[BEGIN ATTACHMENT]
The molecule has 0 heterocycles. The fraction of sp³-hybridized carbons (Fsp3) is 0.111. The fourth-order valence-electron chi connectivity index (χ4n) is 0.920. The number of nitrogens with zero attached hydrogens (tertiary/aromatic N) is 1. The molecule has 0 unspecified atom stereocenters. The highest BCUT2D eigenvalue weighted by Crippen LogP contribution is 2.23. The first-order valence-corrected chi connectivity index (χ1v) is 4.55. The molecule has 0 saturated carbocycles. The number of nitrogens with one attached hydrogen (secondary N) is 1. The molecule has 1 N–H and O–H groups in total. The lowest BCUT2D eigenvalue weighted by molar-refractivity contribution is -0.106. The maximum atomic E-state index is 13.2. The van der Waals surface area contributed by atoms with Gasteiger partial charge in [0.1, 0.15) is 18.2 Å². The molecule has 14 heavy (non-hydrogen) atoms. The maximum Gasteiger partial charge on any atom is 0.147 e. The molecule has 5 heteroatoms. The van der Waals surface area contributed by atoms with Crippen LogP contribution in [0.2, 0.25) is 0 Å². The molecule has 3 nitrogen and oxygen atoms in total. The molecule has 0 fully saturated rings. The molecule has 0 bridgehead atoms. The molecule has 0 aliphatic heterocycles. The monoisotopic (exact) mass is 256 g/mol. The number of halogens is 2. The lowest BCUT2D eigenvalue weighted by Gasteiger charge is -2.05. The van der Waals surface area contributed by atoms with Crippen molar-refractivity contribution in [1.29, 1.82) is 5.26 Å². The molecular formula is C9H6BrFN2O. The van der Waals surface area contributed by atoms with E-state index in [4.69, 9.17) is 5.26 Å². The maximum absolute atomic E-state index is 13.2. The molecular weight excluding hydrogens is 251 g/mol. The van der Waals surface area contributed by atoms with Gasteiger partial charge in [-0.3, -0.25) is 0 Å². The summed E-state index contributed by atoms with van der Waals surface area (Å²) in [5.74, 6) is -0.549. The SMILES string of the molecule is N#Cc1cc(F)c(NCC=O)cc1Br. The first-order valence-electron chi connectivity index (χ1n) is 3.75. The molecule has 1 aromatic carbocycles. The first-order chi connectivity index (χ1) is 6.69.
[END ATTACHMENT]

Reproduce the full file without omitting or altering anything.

The molecule has 0 heterocycles. The fraction of sp³-hybridized carbons (Fsp3) is 0.111. The fourth-order valence-electron chi connectivity index (χ4n) is 0.920. The number of nitrogens with zero attached hydrogens (tertiary/aromatic N) is 1. The molecule has 0 unspecified atom stereocenters. The highest BCUT2D eigenvalue weighted by Crippen LogP contribution is 2.23. The first-order valence-corrected chi connectivity index (χ1v) is 4.55. The molecule has 0 saturated carbocycles. The number of nitrogens with one attached hydrogen (secondary N) is 1. The molecule has 1 N–H and O–H groups in total. The lowest BCUT2D eigenvalue weighted by molar-refractivity contribution is -0.106. The maximum atomic E-state index is 13.2. The van der Waals surface area contributed by atoms with Gasteiger partial charge in [0.1, 0.15) is 18.2 Å². The molecule has 14 heavy (non-hydrogen) atoms. The maximum Gasteiger partial charge on any atom is 0.147 e. The molecule has 5 heteroatoms. The van der Waals surface area contributed by atoms with Crippen LogP contribution in [0.2, 0.25) is 0 Å². The molecule has 3 nitrogen and oxygen atoms in total. The molecule has 0 fully saturated rings. The molecule has 0 bridgehead atoms. The molecule has 0 aliphatic heterocycles. The monoisotopic (exact) mass is 256 g/mol. The number of halogens is 2. The lowest BCUT2D eigenvalue weighted by Gasteiger charge is -2.05. The van der Waals surface area contributed by atoms with Crippen molar-refractivity contribution in [1.29, 1.82) is 5.26 Å². The molecular formula is C9H6BrFN2O. The van der Waals surface area contributed by atoms with E-state index in [4.69, 9.17) is 5.26 Å². The maximum absolute atomic E-state index is 13.2. The molecular weight excluding hydrogens is 251 g/mol. The van der Waals surface area contributed by atoms with Gasteiger partial charge in [-0.3, -0.25) is 0 Å². The summed E-state index contributed by atoms with van der Waals surface area (Å²) in [5.74, 6) is -0.549. The SMILES string of the molecule is N#Cc1cc(F)c(NCC=O)cc1Br. The first-order valence-electron chi connectivity index (χ1n) is 3.75. The molecule has 1 aromatic carbocycles. The first-order chi connectivity index (χ1) is 6.69.